Plug reading 101

Discussion in 'Technical Posts' started by imlostagain, May 18, 2002.

  1. imlostagain

    imlostagain Rookie DRN Member

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    Need jetting help FAST !!!!



    Ok , I have run into a problem with jetting my CR 144. I just installed a 1368 needle( Mr.Gorr's reccommendation) and reset my V-Force reed tension to the low setting .My problem is that I do not have a main jet large enough to get a good plug reading.I currently have a 180 main installed and the bike runs excellent through the whole range. I can ride aggressively for like 20 minutes and pull the plug it looks perfectly tan but not when doing a WOT plug chop(plug will be white ) I plan on going to a local race in the morning and am wondering if I can get away with running a richer ratio like 40:1 (currently 36:1). Would I risk engine damage ? Or will that even be enough to make a differance??If I recall Eric Gorr had suggested going to a 162-165 main so why Am I needing to go so large on the main Thanks again for ANY help on such a short notice.....
  2. crkid

    crkid Subscriber

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    first, going from 36:1 to 40:1 would be running leaner, not richer. i take it you're racing MX, so you will be at high rpms much of the time. running it leaner would not be good for the engine. going to say 32:1 ratio may not make a difference, except the plug may foul sooner. but if you are a person that keeps the bike revved out, then that could be your best bet until you can really get in and tinker with it. sorry for poor info, but it's the best i can do with what i got.
  3. Rich Rohrich

    Rich Rohrich BioHazard

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    Changing the ratio from 36:1 to 40:1 would put more fuel into the chamber, but regardless it's unlikely to help the situation.

    Within the framework of the limited info you provided it sounds like the plug you are running may be a bit warm for WOT operation on your setup, or you aren't reading the plug in the correct area. Remember you can't read the main jet from the nose of the sparkplug insulator.
    Last edited: Feb 12, 2008
  4. imlostagain

    imlostagain Rookie DRN Member

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    I have been using a NGK BR9EG .Should I try the BR10EG?
    I may not have access to the "EG" plugs in the morning but should be able to get the "ES" . Might that suffice for the day. Thanks .....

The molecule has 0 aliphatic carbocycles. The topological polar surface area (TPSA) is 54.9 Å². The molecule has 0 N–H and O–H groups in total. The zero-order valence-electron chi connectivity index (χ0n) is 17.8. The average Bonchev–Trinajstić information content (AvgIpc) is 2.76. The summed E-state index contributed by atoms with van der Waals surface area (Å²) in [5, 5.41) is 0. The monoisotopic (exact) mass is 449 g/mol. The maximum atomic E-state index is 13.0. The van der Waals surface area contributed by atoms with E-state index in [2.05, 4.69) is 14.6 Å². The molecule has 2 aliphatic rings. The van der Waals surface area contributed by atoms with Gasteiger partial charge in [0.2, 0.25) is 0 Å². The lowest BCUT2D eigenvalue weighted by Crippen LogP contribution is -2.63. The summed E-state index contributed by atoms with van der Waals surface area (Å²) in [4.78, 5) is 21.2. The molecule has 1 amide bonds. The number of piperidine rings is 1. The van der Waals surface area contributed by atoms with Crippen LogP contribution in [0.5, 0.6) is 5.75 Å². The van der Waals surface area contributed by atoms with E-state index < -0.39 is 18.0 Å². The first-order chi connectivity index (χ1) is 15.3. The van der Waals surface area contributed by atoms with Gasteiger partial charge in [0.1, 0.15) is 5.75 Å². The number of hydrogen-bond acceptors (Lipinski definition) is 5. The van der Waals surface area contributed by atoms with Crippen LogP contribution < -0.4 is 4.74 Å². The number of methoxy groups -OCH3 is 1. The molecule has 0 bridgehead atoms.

5. Rich Rohrich

    Rich Rohrich BioHazard

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    NO, if you are running a 9 then the plug heat range is not the issue. Reading plugs isn't a simple task so if your bike runs strong at WOT and it isn't knocking or pinging or overheating. Then fill up the tank and ride it.
  6. imlostagain

    imlostagain Rookie DRN Member

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    As for reading the plug...... I believe I understand where to look ( inside the plug on the ceramic)and the plug does show a nice tan color under general riding. To be honest I'm not entirely certain what a lean plug looks like . I am under the impression it is lean simply due to absence of coloring on the insulator but the electrode is clearly white during a WOT plug chop in 5th gear for 20-30 seconds . The motor was warmed up and I was riding in a slightly inclined field. Am I correct??
  7. Rich Rohrich

    Rich Rohrich BioHazard

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    See the black ring at the bottom of the ceramic? That's where you have to look to read the mainjet. All you are reading higher up is the plug temperature. In the case of the pictured plug the heat range is a little too cold and could probabaly go up a step on the heat range and the mainjet is pretty close to perfect. It could go a step leaner on the mainjet without any problems.

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  8. imlostagain

    imlostagain Rookie DRN Member

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    OK Rich, Upon further inspection the plug does have a "slight" tan coloration further down into the plug. Can I assume the 20-30 second ride wasn't enough to get more than a "slight" tan or should I try another size richer? Is there reason for concern with the white on the electrode after a WOT plug chop ? Thanks for the great example.....All this time I was looking about a 1/4 of the way into the plug. Would the fact that my insulator is tan after a day of riding indicate the overall jetting is relatively close or does it primarily diagnose 3/4 and up throttle positions?
  9. Rich Rohrich

    Rich Rohrich BioHazard